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With start date approaching, fiduciary rule still expected to see revision

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With start date approaching, fiduciary rule still expected to see revision

Just days before being implemented, the Labor Department's Conflict of Interest Rule is still in the crosshairs of industry leaders, regulators and legislators.

The first phase of the rule is set to go into effect June 9, after nearly two years of heated debate over the stricter fiduciary standard it applies to financial and retirement advisers. Many in the industry expected the rule's implementation to get pushed beyond the already-delayed start date, but Labor Secretary Alexander Acosta claimed there was no legal justification to postpone the rule further in a May 22 op-ed in The Wall Street Journal.

Despite solidifying the rule's start date, the Labor Department is still reviewing it through further public input and a possible partnership with the Securities and Exchange Commission, Acosta wrote. Industry observers believe the rule may not last through the year's end in its current form.

"The spirit of the rule is to have companies and financial advisers put their customers' best interests first, but if they're all doing it differently, that creates additional complexity," Devin Ryan, an analyst with JMP Securities, said in an interview. "Ultimately, it does sound like there will be revisions."

The so-called fiduciary rule, introduced in 2015 under then-President Barack Obama, was aimed at ending possible conflicts of interest in the sale of retirement and investment products. Its supporters argue that brokers can be incentivized to sell products that pay them high commissions even if those products underperform for the investors who buy them.

As the department shifts its focus to revising the rule, many have pegged the litigation risk associated with the best interest contract as a key part of the rule they hope to see eliminated, according to Laura Bazer, vice president and senior credit officer at Moody's Investors Service. Some financial advisers have criticized the rule for lacking guidelines on how regulators will determine whether a client's best interest is being served, which could leave the formation of that guidance up to client lawsuits and court decisions.

"[The litigation risk has] been a big concern from the industry for asset managers, life insurers and distributors," Bazer said in an interview. "I think that has partly been responsible for [the decline in] variable annuity sales, which come under the DOL's fiduciary rule."

The sales of variable annuity and fixed-indexed annuity products, which are common offerings in retirement plans, have "absolutely" dropped because of the rule, said Michael Spellacy, global wealth management leader for PricewaterhouseCoopers. Spellacy said growing customer awareness about retirement plans has also led to the drop.

Prior to the fiduciary rule, fees related to such products were "extraordinarily high" compared to other available products in the market, he said.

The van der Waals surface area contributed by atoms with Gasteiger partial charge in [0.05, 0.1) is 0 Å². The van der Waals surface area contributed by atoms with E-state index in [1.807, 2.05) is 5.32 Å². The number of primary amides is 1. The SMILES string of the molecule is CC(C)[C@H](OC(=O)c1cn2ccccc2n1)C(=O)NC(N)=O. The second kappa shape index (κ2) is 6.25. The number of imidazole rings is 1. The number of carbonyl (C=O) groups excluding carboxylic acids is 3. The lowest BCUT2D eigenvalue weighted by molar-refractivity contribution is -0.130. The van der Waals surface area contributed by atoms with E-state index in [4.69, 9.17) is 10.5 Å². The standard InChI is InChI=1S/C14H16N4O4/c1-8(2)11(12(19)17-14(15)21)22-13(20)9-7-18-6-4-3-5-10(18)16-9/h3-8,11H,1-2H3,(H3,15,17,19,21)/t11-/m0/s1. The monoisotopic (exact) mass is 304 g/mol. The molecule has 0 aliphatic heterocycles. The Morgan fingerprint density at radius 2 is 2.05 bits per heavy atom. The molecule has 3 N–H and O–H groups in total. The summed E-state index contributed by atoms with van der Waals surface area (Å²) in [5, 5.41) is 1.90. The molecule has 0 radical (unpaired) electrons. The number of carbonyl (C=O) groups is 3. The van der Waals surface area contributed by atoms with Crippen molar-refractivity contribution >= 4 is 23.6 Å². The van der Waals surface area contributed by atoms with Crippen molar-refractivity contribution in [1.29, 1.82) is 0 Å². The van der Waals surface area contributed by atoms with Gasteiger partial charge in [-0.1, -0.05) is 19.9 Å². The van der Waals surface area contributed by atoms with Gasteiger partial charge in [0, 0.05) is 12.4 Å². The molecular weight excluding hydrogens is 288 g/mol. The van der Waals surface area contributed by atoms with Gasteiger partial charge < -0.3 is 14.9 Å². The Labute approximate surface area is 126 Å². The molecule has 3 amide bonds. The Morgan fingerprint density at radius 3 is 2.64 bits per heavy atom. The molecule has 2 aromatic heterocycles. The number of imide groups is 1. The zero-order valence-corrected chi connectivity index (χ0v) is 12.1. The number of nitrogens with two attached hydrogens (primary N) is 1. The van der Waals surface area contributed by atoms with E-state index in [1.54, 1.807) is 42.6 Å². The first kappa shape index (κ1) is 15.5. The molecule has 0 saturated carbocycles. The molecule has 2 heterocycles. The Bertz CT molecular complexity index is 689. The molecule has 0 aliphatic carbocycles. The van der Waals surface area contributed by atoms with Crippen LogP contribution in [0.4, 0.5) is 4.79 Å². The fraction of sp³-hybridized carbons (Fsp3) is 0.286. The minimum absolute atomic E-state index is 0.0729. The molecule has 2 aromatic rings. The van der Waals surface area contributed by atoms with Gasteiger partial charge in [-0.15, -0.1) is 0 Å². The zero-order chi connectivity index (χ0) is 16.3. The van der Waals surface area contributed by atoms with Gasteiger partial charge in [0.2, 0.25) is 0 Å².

In the first quarter of 2017, estimated industrywide total variable annuity sales fell 8% year over year, while estimated fixed-indexed annuity sales fell 13% year over year, according to the LIMRA Secure Retirement Institute.

Meanwhile, reports have emerged that the SEC may be examining fiduciary duty on its own. In his op-ed, Acosta wrote that the SEC "has critical expertise in this area," and that he hoped the SEC would be a "full participant."

The SEC pursued its own fiduciary rule in 2015. At the time, then-Chair Mary Jo White said the agency was interested in pursuing a universal fiduciary standard, particularly to aid retail investors.

Several companies have said the SEC would be a more appropriate regulator for a fiduciary rule. Randy Binner, an analyst with FBR & Co., said following Acosta's op-ed that the SEC could take over the oversight of the fiduciary rule if it teams up with the Labor Department. SEC spokeswoman Judith Burns declined to comment.

JMP's Ryan said a majority of the industry favors a broader fiduciary rule, which the SEC would likely put forward. The Labor Department's rule only applies to retirement accounts, thus creating inconsistencies across a company's clientele, Ryan said.

"At the end of the day, the industry is in favor of some fiduciary responsibility for their customers, but it just has to be done in a responsible, clear way," he said.

Alongside the Labor Department's review, which was prompted by President Donald Trump in February, some legislators have started to take the fiduciary rule into their own hands.

House Financial Services Committee Chairman Jeb Hensarling, R-Texas, targeted the rule with his proposed Financial CHOICE Act, which would effectively repeal it and shift any responsibility of a fiduciary rule to the SEC.

Hensarling said in a statement May 23 that he was "disappointed" with the department's decision to stand by the June 9 date. The Financial CHOICE Act is set for full-chamber consideration in the House on June 5.

But whether the rule is repealed, revised or fully enacted in its current structure, having clients' best interests in mind is "an ingrained concept now," Bazar said. "Regardless of whether the official rule is repealed, best-interest selling is probably here to stay."